Tony Blair had a powerful enthusiasm for nuclear power, which only gradually became clear to the outside world during his years in Downing Street. In part, it was bound up with his response to climate change, which he saw (before other world leaders) as an issue that would come to be dominant.
Supported by his Chief Scientist, Sir David King, he envisaged carbon-free atomic energy as an essential part of the solution.
In part, too, it was a Labour Party politician's realisation that there were a lot of jobs in deprived west Cumbria that depended on the nuclear plant at Sellafield. But his support for nuclear energy was even more fundamental – it was part of his unbridled enthusiasm for projects that were large-scale and shiny and new and high-tech (genetically modified crops were another such keen interest).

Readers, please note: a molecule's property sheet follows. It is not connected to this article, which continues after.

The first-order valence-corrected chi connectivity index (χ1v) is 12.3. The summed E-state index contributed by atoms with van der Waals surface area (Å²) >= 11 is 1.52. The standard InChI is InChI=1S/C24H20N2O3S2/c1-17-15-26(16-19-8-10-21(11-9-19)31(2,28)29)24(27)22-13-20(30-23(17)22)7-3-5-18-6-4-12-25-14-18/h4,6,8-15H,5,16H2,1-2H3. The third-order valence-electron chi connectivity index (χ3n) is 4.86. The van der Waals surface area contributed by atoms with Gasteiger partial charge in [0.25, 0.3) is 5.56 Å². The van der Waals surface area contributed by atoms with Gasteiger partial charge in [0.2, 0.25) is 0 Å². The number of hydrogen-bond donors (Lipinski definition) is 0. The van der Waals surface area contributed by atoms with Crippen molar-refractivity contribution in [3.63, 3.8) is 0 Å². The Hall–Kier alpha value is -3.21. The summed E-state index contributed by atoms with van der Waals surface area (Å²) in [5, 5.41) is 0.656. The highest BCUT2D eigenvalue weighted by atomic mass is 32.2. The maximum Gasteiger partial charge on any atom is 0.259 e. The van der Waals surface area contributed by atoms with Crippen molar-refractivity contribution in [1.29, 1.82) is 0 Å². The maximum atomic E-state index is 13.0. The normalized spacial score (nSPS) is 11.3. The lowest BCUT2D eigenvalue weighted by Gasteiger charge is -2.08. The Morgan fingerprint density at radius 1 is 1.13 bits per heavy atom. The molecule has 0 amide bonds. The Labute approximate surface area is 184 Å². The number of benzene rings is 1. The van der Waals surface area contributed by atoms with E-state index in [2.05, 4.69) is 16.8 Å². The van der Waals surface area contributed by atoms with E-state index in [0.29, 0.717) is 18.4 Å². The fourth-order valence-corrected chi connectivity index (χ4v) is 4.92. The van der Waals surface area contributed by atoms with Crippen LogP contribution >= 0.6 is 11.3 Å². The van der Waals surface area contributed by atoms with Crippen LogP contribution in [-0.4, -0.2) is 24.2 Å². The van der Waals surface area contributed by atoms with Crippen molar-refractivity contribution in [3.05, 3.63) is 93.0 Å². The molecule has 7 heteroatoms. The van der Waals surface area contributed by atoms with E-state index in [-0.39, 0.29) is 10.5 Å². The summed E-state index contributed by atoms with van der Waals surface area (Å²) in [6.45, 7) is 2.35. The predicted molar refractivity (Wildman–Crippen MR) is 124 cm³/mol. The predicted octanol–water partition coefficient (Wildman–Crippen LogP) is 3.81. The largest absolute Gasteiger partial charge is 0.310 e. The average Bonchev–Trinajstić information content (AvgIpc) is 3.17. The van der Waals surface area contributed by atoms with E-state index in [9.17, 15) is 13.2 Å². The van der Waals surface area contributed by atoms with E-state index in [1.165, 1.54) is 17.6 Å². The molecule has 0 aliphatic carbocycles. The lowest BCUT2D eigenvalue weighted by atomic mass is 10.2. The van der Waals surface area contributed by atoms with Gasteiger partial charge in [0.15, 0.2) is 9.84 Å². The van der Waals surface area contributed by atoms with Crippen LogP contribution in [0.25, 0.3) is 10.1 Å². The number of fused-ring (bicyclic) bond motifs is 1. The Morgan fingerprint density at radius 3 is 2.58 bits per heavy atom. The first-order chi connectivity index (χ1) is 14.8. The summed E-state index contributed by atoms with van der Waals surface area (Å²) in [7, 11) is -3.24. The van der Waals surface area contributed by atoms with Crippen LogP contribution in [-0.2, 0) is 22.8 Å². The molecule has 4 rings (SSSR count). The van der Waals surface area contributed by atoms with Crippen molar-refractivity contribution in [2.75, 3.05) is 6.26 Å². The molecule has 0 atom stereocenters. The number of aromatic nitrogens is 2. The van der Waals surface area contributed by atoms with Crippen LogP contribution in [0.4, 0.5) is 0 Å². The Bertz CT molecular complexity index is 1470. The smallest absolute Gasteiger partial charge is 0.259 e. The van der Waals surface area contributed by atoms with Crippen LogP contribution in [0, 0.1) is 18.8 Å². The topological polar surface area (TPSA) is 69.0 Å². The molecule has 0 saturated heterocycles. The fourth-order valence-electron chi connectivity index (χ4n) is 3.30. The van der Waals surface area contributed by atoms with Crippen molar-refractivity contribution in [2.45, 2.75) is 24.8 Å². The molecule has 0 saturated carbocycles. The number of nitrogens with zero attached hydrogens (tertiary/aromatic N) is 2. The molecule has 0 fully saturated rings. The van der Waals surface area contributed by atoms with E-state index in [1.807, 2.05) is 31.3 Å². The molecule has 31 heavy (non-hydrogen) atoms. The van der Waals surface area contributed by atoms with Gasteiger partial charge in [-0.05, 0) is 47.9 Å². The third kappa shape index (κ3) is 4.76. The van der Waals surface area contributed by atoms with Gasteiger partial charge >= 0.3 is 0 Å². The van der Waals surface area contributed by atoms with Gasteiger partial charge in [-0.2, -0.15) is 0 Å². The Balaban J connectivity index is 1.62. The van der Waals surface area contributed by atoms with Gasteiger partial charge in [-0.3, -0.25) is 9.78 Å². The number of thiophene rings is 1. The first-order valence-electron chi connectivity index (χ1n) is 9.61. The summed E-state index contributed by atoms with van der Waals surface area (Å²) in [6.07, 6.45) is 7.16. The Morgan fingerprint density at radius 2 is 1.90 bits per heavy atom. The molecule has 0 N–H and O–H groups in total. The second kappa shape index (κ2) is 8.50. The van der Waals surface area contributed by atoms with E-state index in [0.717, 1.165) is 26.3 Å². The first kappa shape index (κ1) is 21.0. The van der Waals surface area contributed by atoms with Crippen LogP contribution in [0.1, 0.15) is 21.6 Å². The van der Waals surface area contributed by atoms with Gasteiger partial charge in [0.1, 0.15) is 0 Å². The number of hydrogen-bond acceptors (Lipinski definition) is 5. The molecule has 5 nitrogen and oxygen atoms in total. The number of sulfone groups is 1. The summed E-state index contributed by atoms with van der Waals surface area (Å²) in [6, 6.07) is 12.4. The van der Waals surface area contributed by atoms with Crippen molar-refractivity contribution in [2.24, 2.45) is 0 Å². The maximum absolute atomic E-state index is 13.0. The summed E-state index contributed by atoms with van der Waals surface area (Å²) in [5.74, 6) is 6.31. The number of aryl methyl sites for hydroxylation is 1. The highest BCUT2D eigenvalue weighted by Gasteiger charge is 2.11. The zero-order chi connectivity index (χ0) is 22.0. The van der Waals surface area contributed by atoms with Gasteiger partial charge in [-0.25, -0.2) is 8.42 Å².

In November 2006 I flew with Mr Blair on a visit to Sellafield. When he arrived at the plant the genuine warmth was quite astonishing: he was greeted by executives and workers alike as a saviour, which, given his low-key but crucial backing for their industry behind the scenes, is what he was.